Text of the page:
is already insulin resistant.
MORE PROBLEMS WITH IR
Problems with fat metabolism begin to develop even in the early stages of
insulin resistance. There is often a rise in total cholesterol, low-density
lipoproteins (the bad cholesterol), small dense low-density lipoproteins (the
really bad cholesterol) and blood triglycerides, and there is a decrease in
high-density lipoproteins (the good cholesterol). In addition, chronically high
insulin levels increase the damage to the arteries causing more atherosclerosis
(i.e., hardening of the arteries), which leads to high blood pressure, heart
disease and stroke. So not only does high insulin increase the bad cholesterol,
it increases the damage to the arteries - a very deadly combination.
In addition to the blood sugar diseases
(hypoglycemia and diabetes), hypertension and heart disease, high levels of
insulin can cause a wide range of other problems depending on the person’s
susceptibility. It is not proven yet, but other problems that may be caused or
aggravated by IR include polycystic ovarian syndrome; sleep
apnea; adult acne; some kinds of
cancer; increased inflammatory diseases like arthritis, fibromyalgia, irritable
bowel syndrome, inflammatory bowel diseases; and the list seems to be growing as
more research is done in this area.
BEER BELLIES AND LOVE HANDLES -- OR THIN
PEOPLE ARE NOT IMMUNE
Even people who appear normal weight can have insulin resistance. However, they
often have the telltale abdominal weight gain. This would be the “beer”
belly or pooch so often associated with middle age. (Beer and other alcoholic
beverages can also aggravate IR.) This is not the same as the subcutaneous fat
or “love” handles, but is the fat in the intra-abdominal cavity beneath the
abdominal muscles. Research shows that insulin resistance and heart disease risk
are very strongly associated with this visceral fat gain. In addition,
regardless of their weight, anyone with abnormal cholesterol, triglycerides and
blood pressure are likely suffering from the effects of IR.
Exercise is the great counterbalance for the over-consumption of high glycemic
foods. The latest research on people who eat an average diet shows that in order
to get the most health advantage you have to exercise vigorously for an hour a
day. But how many people do this? While our ancestors did, not many people do
today. The people who do this much exercise can get away with a lot more dietary
indiscretions than the average American. For everyone else the more exercise the
better, but a good diet becomes essential to good health. However, even heavy
exercisers are known to get chronic health problems or die of heart attacks, so
exercise is not the perfect antidote to a bad diet.
We have found that placing IR patients on our healthy low-carbohydrate diet often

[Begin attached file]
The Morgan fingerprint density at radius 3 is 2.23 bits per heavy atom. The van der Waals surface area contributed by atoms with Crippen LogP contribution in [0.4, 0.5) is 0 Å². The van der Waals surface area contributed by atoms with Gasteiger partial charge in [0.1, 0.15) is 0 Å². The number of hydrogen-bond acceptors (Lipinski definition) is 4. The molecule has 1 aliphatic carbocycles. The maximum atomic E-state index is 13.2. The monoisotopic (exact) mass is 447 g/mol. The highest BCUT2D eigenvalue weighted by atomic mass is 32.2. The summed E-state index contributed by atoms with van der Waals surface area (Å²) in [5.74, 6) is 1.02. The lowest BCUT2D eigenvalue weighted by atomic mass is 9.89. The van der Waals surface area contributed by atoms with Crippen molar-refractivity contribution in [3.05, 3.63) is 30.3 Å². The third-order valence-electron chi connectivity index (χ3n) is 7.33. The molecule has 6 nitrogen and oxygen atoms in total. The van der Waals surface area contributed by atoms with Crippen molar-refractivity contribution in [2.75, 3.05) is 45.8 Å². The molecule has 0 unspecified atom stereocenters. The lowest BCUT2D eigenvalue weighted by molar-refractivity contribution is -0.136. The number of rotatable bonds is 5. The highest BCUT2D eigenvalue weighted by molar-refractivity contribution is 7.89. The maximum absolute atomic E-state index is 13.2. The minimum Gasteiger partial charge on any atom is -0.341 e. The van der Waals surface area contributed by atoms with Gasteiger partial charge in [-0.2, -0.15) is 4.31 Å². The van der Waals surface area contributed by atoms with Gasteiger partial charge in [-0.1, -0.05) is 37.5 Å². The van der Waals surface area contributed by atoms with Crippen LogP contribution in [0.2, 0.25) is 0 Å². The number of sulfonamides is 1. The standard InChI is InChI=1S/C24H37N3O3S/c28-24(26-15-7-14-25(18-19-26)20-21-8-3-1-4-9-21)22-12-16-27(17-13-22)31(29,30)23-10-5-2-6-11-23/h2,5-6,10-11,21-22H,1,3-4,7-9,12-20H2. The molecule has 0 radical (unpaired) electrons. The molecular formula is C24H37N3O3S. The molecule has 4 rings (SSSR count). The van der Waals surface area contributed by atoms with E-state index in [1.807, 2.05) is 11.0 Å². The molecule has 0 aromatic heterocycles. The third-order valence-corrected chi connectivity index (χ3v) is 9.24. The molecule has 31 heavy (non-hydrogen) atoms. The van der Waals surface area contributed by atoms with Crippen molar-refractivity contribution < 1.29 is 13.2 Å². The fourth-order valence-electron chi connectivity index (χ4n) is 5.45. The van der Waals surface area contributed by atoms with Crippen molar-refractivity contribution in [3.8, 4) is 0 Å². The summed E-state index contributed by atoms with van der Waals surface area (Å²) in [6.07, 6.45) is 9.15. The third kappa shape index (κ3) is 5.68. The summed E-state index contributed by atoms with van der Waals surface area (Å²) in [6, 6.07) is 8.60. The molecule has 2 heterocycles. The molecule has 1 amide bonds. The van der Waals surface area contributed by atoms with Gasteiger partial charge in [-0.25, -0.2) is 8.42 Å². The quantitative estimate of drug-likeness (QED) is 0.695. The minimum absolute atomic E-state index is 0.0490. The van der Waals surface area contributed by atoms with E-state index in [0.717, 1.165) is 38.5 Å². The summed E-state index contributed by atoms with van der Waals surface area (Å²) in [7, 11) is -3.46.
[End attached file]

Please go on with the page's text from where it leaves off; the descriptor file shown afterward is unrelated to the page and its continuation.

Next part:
leads to dramatic changes in a relatively short time. Within a few weeks almost
everyone reports some improvements in energy, weight, cholesterol and blood
triglycerides. Plus people report a significant decrease in their craving for
sweets, making sticking to the diet relatively easy. Over the longer term
hypoglycemia can be cured, fat metabolism can be normalized, hypertension can be
helped, the risk factors for heart disease can be significantly reduced and type
II diabetes can be controlled. No one can predict how many of your other health
problems will improve with our Insulin Resistance Diet. Only trying it out will
Case example #1: In one male his blood triglycerides
dropped by half and there was a significant decrease in the bad cholesterol in
only three weeks.
Case example #2: A female who exercised regularly and had a
vegetarian diet that would usually be considered very healthy, was developing
growing problems with low energy and had been slowly gaining weight year after
year. She lost 10 pounds and had a dramatic improvement in energy in the few
weeks on the diet and continues to lose weight, though at a much slower rate
than initially (as would be expected).
RISKS OF LOW-CARB DIETS
While in the short term any low-carb diet will help insulin resistance, many of
the most popular low-carb diets may not be healthy over the long term. There are
major health concerns with these popular low-carb diets that emphasize high
amounts of protein and fat. The concerns include increased risk over time for
kidney stones, osteoporosis, heart disease and colon cancer. These popular
low-carb/high-protein diets are very acid and much evidence supports the idea
that a more alkaline body is much healthier. CAUTION: No one with kidney disease
should do any high-protein diet without first consulting with their
However, our IR diet does not
carry any of these risks because it is a moderate-protein and moderate-fat diet.
IMPORTANT INSULIN RESISTANCE LABORATORY VALUES
probably have insulin resistance if:
of triglycerides to HDL is greater than or equal to 3.0 (trig/HDL=ratio)
blood insulin is over 10 IU/ml
have type II diabetes if:
blood sugar is 126 mg/dl or higher (70-90 is optimal, 90-110 is at risk, 110-125
is pre-diabetes and represents significant IR)
hemoglobin (HbgAlc) is 7.0% or higher (HbgAlc is a measure of the average blood
sugar over a 3 month period) (normal is 4 to 6)
WHAT TO DO
If you think IR could be a problem for you:
(a) Set up a naturopathic/nutritional consultation with us
to get on a diet and program that will help you get back in control of your
(b) Attend a workshop that Dr. Cormer will be offering on
IR (watch for announcements);
(c) Exercise regularly;
(d) If working on this problem on your own, going on a
low-carb diet will be helpful, especially when exercise is increased with it. A
low-carb diet is one that eliminates almost all sweets, sugars, refined
carbohydrates, grains and grain products (i.e., bread, pasta, etc.) and starchy
vegetables (i.e., potatoes); and/or
you need more dietary support than this webpage provides, the popular diet that
is closest to this IR diet is The South Beach Diet by Arthur
Agatston, M.D. This
book and it companion cookbook provides good support. We also recommended reading The Paleo Diet
by Loren Cordain, Ph.D. It gives a good background on the problems of the modern
diet and the advantages of the Paleolithic diet. However, use our IR
diet and this webpage as
your main reference and refer to these books only for background and support.